The Western Ghats are a collection of heterogeneous geological formations that separate the wet Malabar Coast from the arid interiors of the Indian peninsula. They play a key role in directing the South Western monsoon and providing water to peninsular India’s thirsty plains. Starting at the tip of India at Kanyakumari, the mountains rise abruptly from the sea and plains. The Western Ghats continue in a nearly unbroken 1,600 kilometers mountainous spine and end at the Tapi River on the border between Maharashtra and Gujarat. From Karnataka northwards, the Ghats meet the expansive Deccan Plateau. The northern reaches of the Ghats, called the Sahyadris, are younger volcanic mountains and are a unique physical feature in South Asia. Compared to the southern Ghats these ranges are lower in elevation. The Sahyadris fall in steep, dramatic ghats (steps) to the sea along the Konkan coast north of Goa. It is here, in places like the hill station of Mahabaleshwar, that one can see the obvious reasons for the name “Western Ghats.”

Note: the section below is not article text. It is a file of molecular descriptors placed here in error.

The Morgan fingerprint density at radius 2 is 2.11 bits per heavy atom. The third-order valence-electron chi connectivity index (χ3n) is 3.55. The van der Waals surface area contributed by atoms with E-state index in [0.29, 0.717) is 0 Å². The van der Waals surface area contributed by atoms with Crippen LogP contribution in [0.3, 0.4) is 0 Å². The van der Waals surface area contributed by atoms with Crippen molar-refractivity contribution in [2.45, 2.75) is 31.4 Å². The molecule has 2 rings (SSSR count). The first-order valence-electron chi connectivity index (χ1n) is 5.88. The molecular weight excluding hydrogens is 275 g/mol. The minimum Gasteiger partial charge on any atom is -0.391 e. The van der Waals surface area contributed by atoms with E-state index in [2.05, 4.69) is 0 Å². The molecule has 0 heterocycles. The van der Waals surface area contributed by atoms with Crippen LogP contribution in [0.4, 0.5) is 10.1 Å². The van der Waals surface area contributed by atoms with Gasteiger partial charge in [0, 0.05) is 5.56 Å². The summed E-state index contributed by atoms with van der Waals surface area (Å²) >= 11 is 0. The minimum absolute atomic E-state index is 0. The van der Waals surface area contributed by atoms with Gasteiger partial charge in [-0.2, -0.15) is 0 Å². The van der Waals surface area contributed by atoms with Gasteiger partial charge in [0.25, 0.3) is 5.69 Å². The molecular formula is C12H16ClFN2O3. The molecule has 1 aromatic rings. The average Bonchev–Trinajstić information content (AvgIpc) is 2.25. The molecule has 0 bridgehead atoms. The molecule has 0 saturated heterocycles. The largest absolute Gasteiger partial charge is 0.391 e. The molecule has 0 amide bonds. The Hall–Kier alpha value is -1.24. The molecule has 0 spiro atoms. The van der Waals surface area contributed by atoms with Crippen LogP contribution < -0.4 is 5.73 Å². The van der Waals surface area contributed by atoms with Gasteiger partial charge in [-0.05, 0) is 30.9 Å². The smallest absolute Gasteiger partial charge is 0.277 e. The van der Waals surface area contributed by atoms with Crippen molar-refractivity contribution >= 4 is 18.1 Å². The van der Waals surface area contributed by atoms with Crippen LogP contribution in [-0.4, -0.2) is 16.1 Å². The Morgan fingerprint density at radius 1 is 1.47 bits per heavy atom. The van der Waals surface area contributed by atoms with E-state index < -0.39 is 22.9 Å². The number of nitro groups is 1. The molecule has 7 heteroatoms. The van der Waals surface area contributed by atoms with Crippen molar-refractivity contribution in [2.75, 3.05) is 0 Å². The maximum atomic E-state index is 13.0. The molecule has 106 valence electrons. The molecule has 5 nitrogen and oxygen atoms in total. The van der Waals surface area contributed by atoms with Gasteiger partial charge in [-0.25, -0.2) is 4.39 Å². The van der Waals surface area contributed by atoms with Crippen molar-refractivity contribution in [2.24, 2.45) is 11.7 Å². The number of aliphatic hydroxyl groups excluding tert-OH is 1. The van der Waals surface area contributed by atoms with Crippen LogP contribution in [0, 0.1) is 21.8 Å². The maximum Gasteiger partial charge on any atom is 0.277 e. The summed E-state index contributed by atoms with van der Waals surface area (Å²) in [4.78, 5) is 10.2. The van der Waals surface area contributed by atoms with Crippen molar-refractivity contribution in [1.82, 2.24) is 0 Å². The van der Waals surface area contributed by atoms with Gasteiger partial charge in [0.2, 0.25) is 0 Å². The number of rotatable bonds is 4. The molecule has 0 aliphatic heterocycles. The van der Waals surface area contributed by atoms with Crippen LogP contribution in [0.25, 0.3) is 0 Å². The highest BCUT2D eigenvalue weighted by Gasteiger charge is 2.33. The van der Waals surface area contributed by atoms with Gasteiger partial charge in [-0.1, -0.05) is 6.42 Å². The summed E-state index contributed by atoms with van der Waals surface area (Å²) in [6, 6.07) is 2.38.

The southern Western Ghats include the Ashumba, Anamalai, Cardamom, Palani and Nilgiri Hills. These hill ranges are made up of very old horsts that were uplifted in Pre-Cambrian times. Biologically rich, the Western Ghats are blessed with high rates of endemism (a term used to describe species that are isolated to a limited area and found nowhere else). In recent years as a global alarm has sounded on declining biodiversity, the Western Ghats and Sri Lanka have been designated as one of 25 “Global Biodiversity Hotspots.” This designation made by Conservation International, one of the leading organizations dealing with biodiversity, considers the two mountain ranges as one critical unit under threat from anthropocentric forces.
In 2012 many key sites in the Western Ghats are named as a UNESCO-designated World Heritage Site. While the recognition is appreciated the pressure on the Western Ghats from human activities continues unabated. Today mining, human settlement expansion, hydroelectric dams, sprawling estates and introduced species threaten the biodiversity, water delivery capacity and beauty of the Western Ghats.